If their customer does their job properly, they won’t merely swap out their current raw material for the new material in one application. Instead, as they look at their monomer supplier’s material across the board in many applications, they are optimizing it to the core features and benefits that it’s bringing to various applications. The results of the customer’s optimization testing have tremendous dollar value to the raw material supplier for years if not decades to come, yet it’s in their customer’s best interest not to share those results.
As we’ll see, the process of throwing the product over the wall immediately begins the loss of leverage the raw material supplier has with its customer, putting pricing at risk from the start. Because their customer won’t disclose to them all of the applications in which they’ve tested nor will they disclose the application area(s) for which their product is slated. What amount of their product is in the formula? What is the ultimate price advantage to the formula? That information is the monomer’s overall value proposition.
In summary, the raw material supplier is now blind to how or where their material is being used, and what value it brings to the end customer, and how it may enable new market growth.
Obviously, the raw material supplier should have opted to go around their customer. But it’s not hopeless if they didn’t – the gaps can be filled in for them by engaging a specialty chemicals market expert who can help them understand exactly how their material can be positioned in the marketplace and what value it has based on the features and benefits that it offers in various application areas.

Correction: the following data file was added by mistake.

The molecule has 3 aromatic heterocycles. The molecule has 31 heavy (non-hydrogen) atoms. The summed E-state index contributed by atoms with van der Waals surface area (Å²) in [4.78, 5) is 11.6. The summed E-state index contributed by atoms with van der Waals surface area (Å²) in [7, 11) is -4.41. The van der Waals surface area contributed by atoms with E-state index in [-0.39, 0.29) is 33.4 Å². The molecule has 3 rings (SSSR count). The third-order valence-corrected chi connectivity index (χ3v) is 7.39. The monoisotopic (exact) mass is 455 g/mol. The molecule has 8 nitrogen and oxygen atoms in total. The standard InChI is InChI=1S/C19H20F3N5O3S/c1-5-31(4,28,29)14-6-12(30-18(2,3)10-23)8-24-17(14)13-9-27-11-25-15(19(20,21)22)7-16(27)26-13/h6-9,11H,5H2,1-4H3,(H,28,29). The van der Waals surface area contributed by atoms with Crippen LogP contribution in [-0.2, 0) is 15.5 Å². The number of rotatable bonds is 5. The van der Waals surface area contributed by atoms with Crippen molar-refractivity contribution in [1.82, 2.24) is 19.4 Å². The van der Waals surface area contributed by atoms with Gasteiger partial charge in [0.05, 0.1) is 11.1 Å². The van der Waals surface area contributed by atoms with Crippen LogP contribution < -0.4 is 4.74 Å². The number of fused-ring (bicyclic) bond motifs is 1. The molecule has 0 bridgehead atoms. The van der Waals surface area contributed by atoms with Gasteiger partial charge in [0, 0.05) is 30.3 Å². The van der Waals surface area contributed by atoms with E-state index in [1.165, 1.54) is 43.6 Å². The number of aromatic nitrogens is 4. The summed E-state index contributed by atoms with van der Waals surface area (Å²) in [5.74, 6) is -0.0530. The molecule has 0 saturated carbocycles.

The difference between an informed pricing structure and a blind one is staggering: knowing your material is a likely substitute for a material currently being sold, let’s say, at $1.29 per pound, the supplier calculates that same price will yield a 40% gross profit, which sounds pretty good. In reality, that $1.29 price point doesn’t take advantage of the features and benefits of the material. Instead of a single price point, the raw material pricing strategy can be customized according to their customer’s uses and the potential products that can be derived from that platform chemistry. Maybe the pricing structure should encompass two products: $1.50 for high modulus and a $1.80 for low modulus? That is the perspective that is lost merely by throwing the product over the wall with no knowledge of where it’s going. That’s how the raw material supplier loses leverage from the first time they sample the product, unless they do their homework. But this example gets even better.
Let’s say to their surprise the supplier learns its monomer has a use in athletic footwear as a thermoplastic polyurethane (TPU) – which goes for maybe $4 per pound. How does the $1.29 price point look now? A platform chemistry easily spins five or 10 different technologies, with each of those spawning additional products – literally a branching tree with the tree trunk representing the platform. Circling back to the S-Curve, each tree branch is in play until a substitute comes along.
Newly developed platform chemistry with a composition of matter patent creates a ~20-year timeline before it becomes null and void. The platform chemistry is likely to enable additional technologies that are still part of the composition of matter patent (ignoring manufacturing and application patents).
Assessing the sales cycle timeline and the product development cycle time is critical to profitability. For example, a product developed with applicability in aerospace will require a lengthy supplier qualification delaying ROI for between eight to 10 years, or roughly half its patent life. Without the patent, an aerospace product will likely be copied within a few years. An architectural application, by comparison, has a two-year window before it is copied or substituted.
In each instance, there’s a critical planning process and timeline for a development and sales cycle based on IP, trade secret protection, and most importantly how quickly and easily the innovation can be copied or substituted.
I know of unpatented core shell technologies developed in the early 1980s. Forty years later those technologies that were not easily copied are still paying back very handsomely.
For more information, contact Daniel Murad at 513/469.7555 or at www.chemquest.com. Visit paint.org/market for more information on ACA’s downloadable U.S. and Global Market Analyses for the Paint & Coatings Industry (2019–2024).